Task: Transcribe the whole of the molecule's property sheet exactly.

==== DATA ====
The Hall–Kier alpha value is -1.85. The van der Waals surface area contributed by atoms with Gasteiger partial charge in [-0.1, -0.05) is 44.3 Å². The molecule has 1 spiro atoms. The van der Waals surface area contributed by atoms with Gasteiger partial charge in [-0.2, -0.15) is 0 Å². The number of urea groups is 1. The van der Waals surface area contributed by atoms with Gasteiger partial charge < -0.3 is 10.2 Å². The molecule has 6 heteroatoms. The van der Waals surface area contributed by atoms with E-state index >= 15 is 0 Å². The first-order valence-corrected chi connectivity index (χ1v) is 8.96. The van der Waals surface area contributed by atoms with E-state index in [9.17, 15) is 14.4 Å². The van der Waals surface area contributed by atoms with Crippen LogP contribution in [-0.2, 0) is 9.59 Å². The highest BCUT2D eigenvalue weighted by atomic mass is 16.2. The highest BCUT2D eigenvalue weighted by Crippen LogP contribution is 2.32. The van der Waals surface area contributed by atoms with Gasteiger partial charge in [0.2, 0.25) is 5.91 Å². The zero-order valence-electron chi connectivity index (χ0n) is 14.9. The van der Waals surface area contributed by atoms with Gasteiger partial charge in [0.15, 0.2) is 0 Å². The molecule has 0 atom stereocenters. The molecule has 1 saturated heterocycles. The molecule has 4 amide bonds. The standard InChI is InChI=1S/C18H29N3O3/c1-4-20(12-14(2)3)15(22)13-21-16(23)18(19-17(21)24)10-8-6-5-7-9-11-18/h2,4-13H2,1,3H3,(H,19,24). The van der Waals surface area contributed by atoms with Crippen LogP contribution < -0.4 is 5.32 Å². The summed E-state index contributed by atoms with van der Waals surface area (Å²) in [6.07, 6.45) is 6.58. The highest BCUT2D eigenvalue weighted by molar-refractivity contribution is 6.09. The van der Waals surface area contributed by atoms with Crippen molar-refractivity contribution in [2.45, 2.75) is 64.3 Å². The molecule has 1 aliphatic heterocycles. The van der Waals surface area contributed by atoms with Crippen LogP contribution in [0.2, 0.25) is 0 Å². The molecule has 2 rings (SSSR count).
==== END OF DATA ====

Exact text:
The Hall–Kier alpha value is -1.85. The van der Waals surface area contributed by atoms with Gasteiger partial charge in [-0.1, -0.05) is 44.3 Å². The molecule has 1 spiro atoms. The van der Waals surface area contributed by atoms with Gasteiger partial charge in [-0.2, -0.15) is 0 Å². The number of urea groups is 1. The van der Waals surface area contributed by atoms with Gasteiger partial charge < -0.3 is 10.2 Å². The molecule has 6 heteroatoms. The van der Waals surface area contributed by atoms with E-state index >= 15 is 0 Å². The first-order valence-corrected chi connectivity index (χ1v) is 8.96. The van der Waals surface area contributed by atoms with E-state index in [9.17, 15) is 14.4 Å². The van der Waals surface area contributed by atoms with Crippen LogP contribution in [-0.2, 0) is 9.59 Å². The highest BCUT2D eigenvalue weighted by atomic mass is 16.2. The highest BCUT2D eigenvalue weighted by Crippen LogP contribution is 2.32. The van der Waals surface area contributed by atoms with Gasteiger partial charge in [0.2, 0.25) is 5.91 Å². The zero-order valence-electron chi connectivity index (χ0n) is 14.9. The van der Waals surface area contributed by atoms with Gasteiger partial charge in [0.15, 0.2) is 0 Å². The molecule has 0 atom stereocenters. The molecule has 1 saturated heterocycles. The molecule has 4 amide bonds. The standard InChI is InChI=1S/C18H29N3O3/c1-4-20(12-14(2)3)15(22)13-21-16(23)18(19-17(21)24)10-8-6-5-7-9-11-18/h2,4-13H2,1,3H3,(H,19,24). The van der Waals surface area contributed by atoms with Crippen LogP contribution < -0.4 is 5.32 Å². The summed E-state index contributed by atoms with van der Waals surface area (Å²) in [6.07, 6.45) is 6.58. The highest BCUT2D eigenvalue weighted by molar-refractivity contribution is 6.09. The van der Waals surface area contributed by atoms with Crippen molar-refractivity contribution in [2.45, 2.75) is 64.3 Å². The molecule has 1 aliphatic heterocycles. The van der Waals surface area contributed by atoms with Crippen LogP contribution in [0.2, 0.25) is 0 Å². The molecule has 2 rings (SSSR count).